by Mitch Kokai
Senior Political Analyst, John Locke Foundation
If the choice is between the nuclear option and the Schumer precedent, then, the decision seems relatively straightforward. The nuclear option would damage the Senate as an institution (and conservatives should not kid themselves — it would damage the Senate). But the Schumer precedent would destroy the Supreme Court. Wounding one branch of government to save another seems an understandable trade.
However, in this troubled time we might be better off thinking not about how to damage institutions the least but instead about how to preserve and sustain them. The filibuster plays a crucial role in making the Senate an institution of consensus. The filibuster empowers individual senators and encourages bipartisan comity. This is especially true for the legislative filibuster. Nuking the filibuster for Supreme Court nominees (which is a relatively novel application of the filibuster) is logically distinct from the fate of the legislative filibuster. However, politics often defies logic, and another exercise of Harry Reid’s nuclear option only habituates the Senate more to the process of gutting the filibuster in all its forms.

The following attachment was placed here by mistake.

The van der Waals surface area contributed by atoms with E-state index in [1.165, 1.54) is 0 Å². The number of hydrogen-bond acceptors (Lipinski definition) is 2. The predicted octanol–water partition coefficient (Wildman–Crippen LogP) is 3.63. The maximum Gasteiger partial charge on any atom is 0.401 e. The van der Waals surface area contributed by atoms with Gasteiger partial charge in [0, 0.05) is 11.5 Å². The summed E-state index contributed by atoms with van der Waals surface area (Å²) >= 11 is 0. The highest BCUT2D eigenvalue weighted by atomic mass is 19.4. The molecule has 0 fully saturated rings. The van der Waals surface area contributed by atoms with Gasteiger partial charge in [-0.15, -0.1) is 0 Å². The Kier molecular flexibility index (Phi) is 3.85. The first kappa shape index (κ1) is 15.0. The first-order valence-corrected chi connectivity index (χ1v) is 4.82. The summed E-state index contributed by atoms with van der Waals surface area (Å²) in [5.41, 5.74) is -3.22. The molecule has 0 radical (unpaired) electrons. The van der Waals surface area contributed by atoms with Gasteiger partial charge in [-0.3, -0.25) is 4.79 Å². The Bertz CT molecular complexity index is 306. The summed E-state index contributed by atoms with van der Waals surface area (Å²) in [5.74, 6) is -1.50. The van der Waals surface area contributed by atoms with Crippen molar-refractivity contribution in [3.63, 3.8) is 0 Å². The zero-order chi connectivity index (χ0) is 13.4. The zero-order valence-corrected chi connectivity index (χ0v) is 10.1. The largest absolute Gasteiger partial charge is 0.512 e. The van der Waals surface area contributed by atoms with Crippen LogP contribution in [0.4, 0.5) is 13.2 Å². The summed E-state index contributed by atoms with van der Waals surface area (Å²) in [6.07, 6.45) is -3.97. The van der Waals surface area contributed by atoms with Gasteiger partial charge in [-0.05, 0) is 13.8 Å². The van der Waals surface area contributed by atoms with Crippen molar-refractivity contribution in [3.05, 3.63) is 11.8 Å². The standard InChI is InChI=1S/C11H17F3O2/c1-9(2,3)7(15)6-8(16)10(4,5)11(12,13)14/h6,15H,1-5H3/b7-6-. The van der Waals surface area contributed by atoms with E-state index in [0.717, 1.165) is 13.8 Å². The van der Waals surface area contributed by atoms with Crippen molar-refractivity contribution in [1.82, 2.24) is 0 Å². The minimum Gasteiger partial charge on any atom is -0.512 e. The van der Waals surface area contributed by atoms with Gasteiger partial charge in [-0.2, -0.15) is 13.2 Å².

It thus behooves Republicans and all who want to maintain the norms of Senate deliberation to try to find some way between the nuclear option and the Schumer precedent. Sean Davis of The Federalist and James I. Wallner and Ed Corrigan at the Heritage Foundation have offered one intriguing way of working through a Gorsuch filibuster: Use Rule XIX of the Senate as a way of ending the filibuster. Under Rule XIX, each senator is allowed to give no more than two speeches on a given topic during each legislative day, which is distinct from the calendar day. Extending the legislative day over multiple calendar days, the Republican majority would let each Democrat who wanted to filibuster Judge Gorsuch speak for as long as he or she wanted to but would hold each senator to only two speeches on Gorsuch. Once all filibustering Democrats had given their two speeches, a vote on Gorsuch would commence; there would be no need for a cloture vote on the nomination because, under Rule XIX, no more filibustering senators could speak.